self.layoutManager.delegate = self
    }

    override func draw(_ rect: CGRect) {
        self.layoutManager.enumerateLineFragments(forGlyphRange: NSMakeRange(0, self.text.characters.count)) { (rect, usedRect, textContainer, glyphRange, Bool) in
            let rectanglePath = UIBezierPath(rect: CGRect(x: usedRect.origin.x, y: usedRect.origin.y+3, width: usedRect.size.width, height: usedRect.size.height-4))
            UIColor.black.setFill()
            rectanglePath.fill()
        }
    }

    func layoutManager(_ layoutManager: NSLayoutManager, lineSpacingAfterGlyphAt glyphIndex: Int, withProposedLineFragmentRect rect: CGRect) -> CGFloat {
        return 15
    }
}

You can also create a variable inside your textView subclass to manage rectangle's color :

var color: UIColor?

And then use it instead of default black in your textView subclass :

self.color?.setFill()

Also if you do that, don't forget to use setNeedsDisplay() to redraw your textView and apply your custom color.

1

EDIT :

For your requirment you need to use different UILabel for each line and manage spacing by setting frame.


This is working for me to have spacing between lines in multiline UILabel.

 NSMutableAttributedString* attrString = [[NSMutableAttributedString alloc] initWithString:yourlblText.text];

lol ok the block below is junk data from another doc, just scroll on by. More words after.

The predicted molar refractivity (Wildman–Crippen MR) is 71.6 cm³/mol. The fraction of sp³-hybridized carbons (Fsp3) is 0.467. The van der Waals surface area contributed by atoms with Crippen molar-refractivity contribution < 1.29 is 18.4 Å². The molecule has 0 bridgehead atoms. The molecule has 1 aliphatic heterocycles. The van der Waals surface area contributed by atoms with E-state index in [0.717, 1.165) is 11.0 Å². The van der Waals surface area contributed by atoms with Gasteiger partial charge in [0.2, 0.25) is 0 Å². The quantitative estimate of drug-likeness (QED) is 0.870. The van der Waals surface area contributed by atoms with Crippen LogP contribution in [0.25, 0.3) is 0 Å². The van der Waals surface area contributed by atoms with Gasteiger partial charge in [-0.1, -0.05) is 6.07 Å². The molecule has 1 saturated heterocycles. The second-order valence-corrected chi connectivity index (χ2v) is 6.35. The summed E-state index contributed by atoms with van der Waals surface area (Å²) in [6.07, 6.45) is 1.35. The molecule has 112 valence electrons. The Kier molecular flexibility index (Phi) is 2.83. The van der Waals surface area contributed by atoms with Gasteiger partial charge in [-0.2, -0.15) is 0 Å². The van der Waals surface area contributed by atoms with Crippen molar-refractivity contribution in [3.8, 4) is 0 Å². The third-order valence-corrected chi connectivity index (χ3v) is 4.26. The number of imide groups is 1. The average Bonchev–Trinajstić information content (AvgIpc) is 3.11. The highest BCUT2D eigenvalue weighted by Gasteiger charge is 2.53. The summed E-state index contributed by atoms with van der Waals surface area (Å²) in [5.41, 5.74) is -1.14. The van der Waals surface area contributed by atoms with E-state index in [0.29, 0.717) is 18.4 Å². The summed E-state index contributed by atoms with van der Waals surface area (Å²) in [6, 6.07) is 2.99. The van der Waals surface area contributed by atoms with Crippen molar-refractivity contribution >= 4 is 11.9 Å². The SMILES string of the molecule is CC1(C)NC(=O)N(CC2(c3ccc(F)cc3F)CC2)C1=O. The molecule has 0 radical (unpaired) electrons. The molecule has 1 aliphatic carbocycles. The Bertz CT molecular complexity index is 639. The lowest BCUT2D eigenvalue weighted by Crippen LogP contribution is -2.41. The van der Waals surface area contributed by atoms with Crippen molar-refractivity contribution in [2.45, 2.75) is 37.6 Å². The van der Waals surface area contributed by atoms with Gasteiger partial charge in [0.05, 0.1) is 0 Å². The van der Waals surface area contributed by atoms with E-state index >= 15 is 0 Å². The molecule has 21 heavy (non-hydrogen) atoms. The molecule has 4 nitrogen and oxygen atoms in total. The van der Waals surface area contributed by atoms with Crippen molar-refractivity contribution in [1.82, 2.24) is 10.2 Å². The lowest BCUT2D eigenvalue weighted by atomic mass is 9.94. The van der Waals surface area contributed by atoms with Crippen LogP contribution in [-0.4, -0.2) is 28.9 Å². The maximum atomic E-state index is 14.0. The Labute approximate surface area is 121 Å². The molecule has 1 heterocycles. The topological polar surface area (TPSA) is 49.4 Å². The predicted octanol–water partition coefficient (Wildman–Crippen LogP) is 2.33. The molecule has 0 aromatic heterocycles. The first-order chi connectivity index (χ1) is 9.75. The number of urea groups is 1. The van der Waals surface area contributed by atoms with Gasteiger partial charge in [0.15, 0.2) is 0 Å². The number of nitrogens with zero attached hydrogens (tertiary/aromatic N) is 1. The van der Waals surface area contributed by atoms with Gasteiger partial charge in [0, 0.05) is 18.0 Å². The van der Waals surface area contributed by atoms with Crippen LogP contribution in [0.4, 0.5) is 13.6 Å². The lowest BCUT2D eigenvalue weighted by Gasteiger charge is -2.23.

NSMutableParagraphStyle *style = [[NSMutableParagraphStyle alloc] init];
[style setLineSpacing:16];
[attrString addAttribute:NSParagraphStyleAttributeName
                   value:style
                   range:NSMakeRange(0, yourlblText.text.length)];
yourlblText.attributedText = attrString;

Also check iOS 6 multiline label line spacing

  • Hi @Prince, thanks for your answer! But your code generates exactly what you see in the second image I just added to my question. There is no transparent space between the lines. – Fabio Dec 8 '14 at 15:24
  • Hey @Prince, thanks for the answer again! Your solution creating different UILabel is very dirty but I guess I have to go with this if I want to fulfill the requirements. Still searching for a better one. But thanks for providing a solution anyway! Cheers! – Fabio Dec 9 '14 at 10:54
1

Simply add a new blank line with a paragraph style with the desired line height. In my Swift example, I just append an interlineAttributedString to the original attributedString:

let interlineStyle = NSMutableParagraphStyle()
interlineStyle.maximumLineHeight = 5.0